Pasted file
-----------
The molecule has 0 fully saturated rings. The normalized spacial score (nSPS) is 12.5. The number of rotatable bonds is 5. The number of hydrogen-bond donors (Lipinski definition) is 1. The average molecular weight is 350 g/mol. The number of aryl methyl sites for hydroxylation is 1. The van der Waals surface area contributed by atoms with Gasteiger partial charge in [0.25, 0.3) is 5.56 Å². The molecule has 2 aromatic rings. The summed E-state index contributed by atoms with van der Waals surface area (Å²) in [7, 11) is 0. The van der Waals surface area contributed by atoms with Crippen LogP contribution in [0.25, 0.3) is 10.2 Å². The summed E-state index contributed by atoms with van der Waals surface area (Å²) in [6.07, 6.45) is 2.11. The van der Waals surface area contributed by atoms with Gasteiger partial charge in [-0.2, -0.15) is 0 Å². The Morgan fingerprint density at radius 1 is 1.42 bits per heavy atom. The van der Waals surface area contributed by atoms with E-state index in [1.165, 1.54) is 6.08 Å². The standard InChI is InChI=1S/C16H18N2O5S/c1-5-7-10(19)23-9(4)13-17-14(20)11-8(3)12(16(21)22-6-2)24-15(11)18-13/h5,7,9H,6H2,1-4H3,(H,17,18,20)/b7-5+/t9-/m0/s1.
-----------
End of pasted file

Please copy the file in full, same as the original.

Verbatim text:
The molecule has 0 fully saturated rings. The normalized spacial score (nSPS) is 12.5. The number of rotatable bonds is 5. The number of hydrogen-bond donors (Lipinski definition) is 1. The average molecular weight is 350 g/mol. The number of aryl methyl sites for hydroxylation is 1. The van der Waals surface area contributed by atoms with Gasteiger partial charge in [0.25, 0.3) is 5.56 Å². The molecule has 2 aromatic rings. The summed E-state index contributed by atoms with van der Waals surface area (Å²) in [7, 11) is 0. The van der Waals surface area contributed by atoms with Crippen LogP contribution in [0.25, 0.3) is 10.2 Å². The summed E-state index contributed by atoms with van der Waals surface area (Å²) in [6.07, 6.45) is 2.11. The van der Waals surface area contributed by atoms with Gasteiger partial charge in [-0.2, -0.15) is 0 Å². The Morgan fingerprint density at radius 1 is 1.42 bits per heavy atom. The van der Waals surface area contributed by atoms with E-state index in [1.165, 1.54) is 6.08 Å². The standard InChI is InChI=1S/C16H18N2O5S/c1-5-7-10(19)23-9(4)13-17-14(20)11-8(3)12(16(21)22-6-2)24-15(11)18-13/h5,7,9H,6H2,1-4H3,(H,17,18,20)/b7-5+/t9-/m0/s1.